By Thomas Renner
The Virginia Department of Transportation (VDOT) faced a complicated roofing problem at its hazardous chemical storage building in Cross Junction, where it stores salt and de-icing products to help keep roadways clear during dangerous winter conditions.
Architect and project engineer Gauther Alvarado Associates designed an innovative hybrid solution that is creative, cost-efficient, and expected to provide decades of service, meeting the most critical requirements of the state agency.
“Since this is a government project, longevity was a priority,’’ said Stephanie Stein, the lead architect on the project for Gauther Alvarado. “As a result, any surface that comes into direct contact with the salt needed to be corrosion resistant to increase the lifespan of the building in this extremely corrosive environment. “
Corrosion From Salt
While salt that is spread on roadways helps drivers, its impact on building materials is less desirable.
When Dinks Construction started the project, workers found issues with decay in some concrete walls caused by salt corrosion. Teams tore out a portion of the wall and rebuilt it before replacing the roof.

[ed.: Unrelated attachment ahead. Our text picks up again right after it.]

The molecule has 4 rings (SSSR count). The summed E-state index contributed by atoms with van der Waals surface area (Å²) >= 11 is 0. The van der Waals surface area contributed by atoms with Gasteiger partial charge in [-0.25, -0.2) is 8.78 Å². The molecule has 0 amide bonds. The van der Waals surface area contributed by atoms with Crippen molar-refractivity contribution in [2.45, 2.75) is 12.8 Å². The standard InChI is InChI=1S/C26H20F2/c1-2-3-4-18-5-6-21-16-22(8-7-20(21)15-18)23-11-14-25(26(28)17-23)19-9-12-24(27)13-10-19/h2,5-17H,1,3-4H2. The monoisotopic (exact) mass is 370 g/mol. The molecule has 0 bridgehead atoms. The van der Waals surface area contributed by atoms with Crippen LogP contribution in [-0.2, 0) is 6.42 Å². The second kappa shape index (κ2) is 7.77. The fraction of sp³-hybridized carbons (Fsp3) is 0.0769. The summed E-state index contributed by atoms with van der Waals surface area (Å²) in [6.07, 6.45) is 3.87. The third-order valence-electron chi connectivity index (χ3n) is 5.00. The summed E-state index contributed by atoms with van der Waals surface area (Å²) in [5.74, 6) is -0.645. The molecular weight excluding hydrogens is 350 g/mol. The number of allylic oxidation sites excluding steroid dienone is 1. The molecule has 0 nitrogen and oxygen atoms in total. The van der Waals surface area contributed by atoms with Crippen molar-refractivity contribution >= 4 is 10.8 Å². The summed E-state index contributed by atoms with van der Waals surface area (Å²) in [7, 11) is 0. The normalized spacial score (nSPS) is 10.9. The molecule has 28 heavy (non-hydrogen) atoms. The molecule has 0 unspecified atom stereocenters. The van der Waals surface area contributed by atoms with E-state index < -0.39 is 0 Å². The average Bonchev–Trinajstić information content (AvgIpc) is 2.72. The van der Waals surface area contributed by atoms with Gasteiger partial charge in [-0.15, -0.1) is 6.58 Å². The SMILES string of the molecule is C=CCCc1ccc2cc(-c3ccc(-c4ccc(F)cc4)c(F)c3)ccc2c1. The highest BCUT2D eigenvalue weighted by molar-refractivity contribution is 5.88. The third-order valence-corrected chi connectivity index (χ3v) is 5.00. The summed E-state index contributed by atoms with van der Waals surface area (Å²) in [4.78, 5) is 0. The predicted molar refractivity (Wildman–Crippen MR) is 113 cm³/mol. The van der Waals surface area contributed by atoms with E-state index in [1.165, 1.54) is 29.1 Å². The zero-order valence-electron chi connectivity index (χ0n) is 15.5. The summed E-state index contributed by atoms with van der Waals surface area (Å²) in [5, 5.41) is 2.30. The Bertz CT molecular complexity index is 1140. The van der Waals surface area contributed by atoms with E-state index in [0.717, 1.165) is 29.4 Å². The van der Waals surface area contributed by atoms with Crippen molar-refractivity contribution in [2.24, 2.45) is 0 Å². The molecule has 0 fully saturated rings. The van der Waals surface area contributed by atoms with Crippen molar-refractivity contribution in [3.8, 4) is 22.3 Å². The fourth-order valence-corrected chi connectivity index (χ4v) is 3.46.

Salts remove moisture from an environment, causing a hygroscopic reaction. The mineral retains water, which then promotes condensation. The water absorption allows corrosion to occur at lower humidity and for longer periods than otherwise expected. Salt also increases water’s ability to carry current and speeds up the corrosion process.
As the building ages and the overall salt content of the building increases, the building fabric tends to become damper over time. When the wet salt dries out, it crystalizes and expands, creating pressure that over time breaks down the building fabric. Crumbling, spalling, flaking, and cracking of the building fabric is largely related to the crystallization of salts.
That breakdown over time is precisely what happened at the VDOT facility in Cross Junction, especially in the roofing materials. Salt is the primary ingredient stored in the building to help VDOT keep the roads clear. Anti-icing, de-icing, and snowmelt products, all of which contain salt, are also stored at the facility.
“In the early fall, salt is loaded into the building through three roof hatches accessible from the upper part of the site,” Stein said. “During the winter, the salt stored in the building’s three bays is accessed on the lower part of the site as needed, in response to snow events.”